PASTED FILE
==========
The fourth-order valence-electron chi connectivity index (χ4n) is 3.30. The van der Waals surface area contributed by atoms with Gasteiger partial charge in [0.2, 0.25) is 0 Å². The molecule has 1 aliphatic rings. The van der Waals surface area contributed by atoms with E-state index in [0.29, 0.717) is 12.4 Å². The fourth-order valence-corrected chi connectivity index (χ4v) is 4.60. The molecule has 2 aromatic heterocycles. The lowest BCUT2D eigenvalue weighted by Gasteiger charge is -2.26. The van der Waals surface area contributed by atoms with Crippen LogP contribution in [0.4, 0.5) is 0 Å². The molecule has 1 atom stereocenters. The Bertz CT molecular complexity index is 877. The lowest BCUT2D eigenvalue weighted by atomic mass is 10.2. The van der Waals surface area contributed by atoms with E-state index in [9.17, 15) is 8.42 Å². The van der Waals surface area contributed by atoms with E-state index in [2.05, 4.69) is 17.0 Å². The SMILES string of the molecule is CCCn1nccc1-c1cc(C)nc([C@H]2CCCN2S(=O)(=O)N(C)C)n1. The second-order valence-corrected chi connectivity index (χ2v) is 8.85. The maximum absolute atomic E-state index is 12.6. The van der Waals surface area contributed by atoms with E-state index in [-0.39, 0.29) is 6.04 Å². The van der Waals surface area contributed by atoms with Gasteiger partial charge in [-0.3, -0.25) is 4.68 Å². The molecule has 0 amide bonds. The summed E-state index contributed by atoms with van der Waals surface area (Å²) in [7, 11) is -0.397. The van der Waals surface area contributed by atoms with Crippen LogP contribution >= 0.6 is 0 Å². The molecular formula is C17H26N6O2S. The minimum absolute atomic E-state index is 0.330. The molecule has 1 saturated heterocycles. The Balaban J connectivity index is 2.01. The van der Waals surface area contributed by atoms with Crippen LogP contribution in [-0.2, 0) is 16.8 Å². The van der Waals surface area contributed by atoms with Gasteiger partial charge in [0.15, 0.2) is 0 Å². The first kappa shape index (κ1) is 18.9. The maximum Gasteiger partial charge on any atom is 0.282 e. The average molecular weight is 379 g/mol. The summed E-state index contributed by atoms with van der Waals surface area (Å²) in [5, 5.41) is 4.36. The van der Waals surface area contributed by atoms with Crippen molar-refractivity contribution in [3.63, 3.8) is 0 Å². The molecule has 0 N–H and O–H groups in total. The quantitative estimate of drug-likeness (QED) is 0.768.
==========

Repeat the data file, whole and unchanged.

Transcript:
The fourth-order valence-electron chi connectivity index (χ4n) is 3.30. The van der Waals surface area contributed by atoms with Gasteiger partial charge in [0.2, 0.25) is 0 Å². The molecule has 1 aliphatic rings. The van der Waals surface area contributed by atoms with E-state index in [0.29, 0.717) is 12.4 Å². The fourth-order valence-corrected chi connectivity index (χ4v) is 4.60. The molecule has 2 aromatic heterocycles. The lowest BCUT2D eigenvalue weighted by Gasteiger charge is -2.26. The van der Waals surface area contributed by atoms with Crippen LogP contribution in [0.4, 0.5) is 0 Å². The molecule has 1 atom stereocenters. The Bertz CT molecular complexity index is 877. The lowest BCUT2D eigenvalue weighted by atomic mass is 10.2. The van der Waals surface area contributed by atoms with E-state index in [9.17, 15) is 8.42 Å². The van der Waals surface area contributed by atoms with E-state index in [2.05, 4.69) is 17.0 Å². The SMILES string of the molecule is CCCn1nccc1-c1cc(C)nc([C@H]2CCCN2S(=O)(=O)N(C)C)n1. The second-order valence-corrected chi connectivity index (χ2v) is 8.85. The maximum absolute atomic E-state index is 12.6. The van der Waals surface area contributed by atoms with E-state index in [-0.39, 0.29) is 6.04 Å². The van der Waals surface area contributed by atoms with Gasteiger partial charge in [-0.3, -0.25) is 4.68 Å². The molecule has 0 amide bonds. The summed E-state index contributed by atoms with van der Waals surface area (Å²) in [7, 11) is -0.397. The van der Waals surface area contributed by atoms with Crippen LogP contribution >= 0.6 is 0 Å². The molecular formula is C17H26N6O2S. The minimum absolute atomic E-state index is 0.330. The molecule has 1 saturated heterocycles. The Balaban J connectivity index is 2.01. The van der Waals surface area contributed by atoms with Crippen LogP contribution in [-0.2, 0) is 16.8 Å². The van der Waals surface area contributed by atoms with Gasteiger partial charge in [0.15, 0.2) is 0 Å². The first kappa shape index (κ1) is 18.9. The maximum Gasteiger partial charge on any atom is 0.282 e. The average molecular weight is 379 g/mol. The summed E-state index contributed by atoms with van der Waals surface area (Å²) in [5, 5.41) is 4.36. The van der Waals surface area contributed by atoms with Crippen molar-refractivity contribution in [3.63, 3.8) is 0 Å². The molecule has 0 N–H and O–H groups in total. The quantitative estimate of drug-likeness (QED) is 0.768.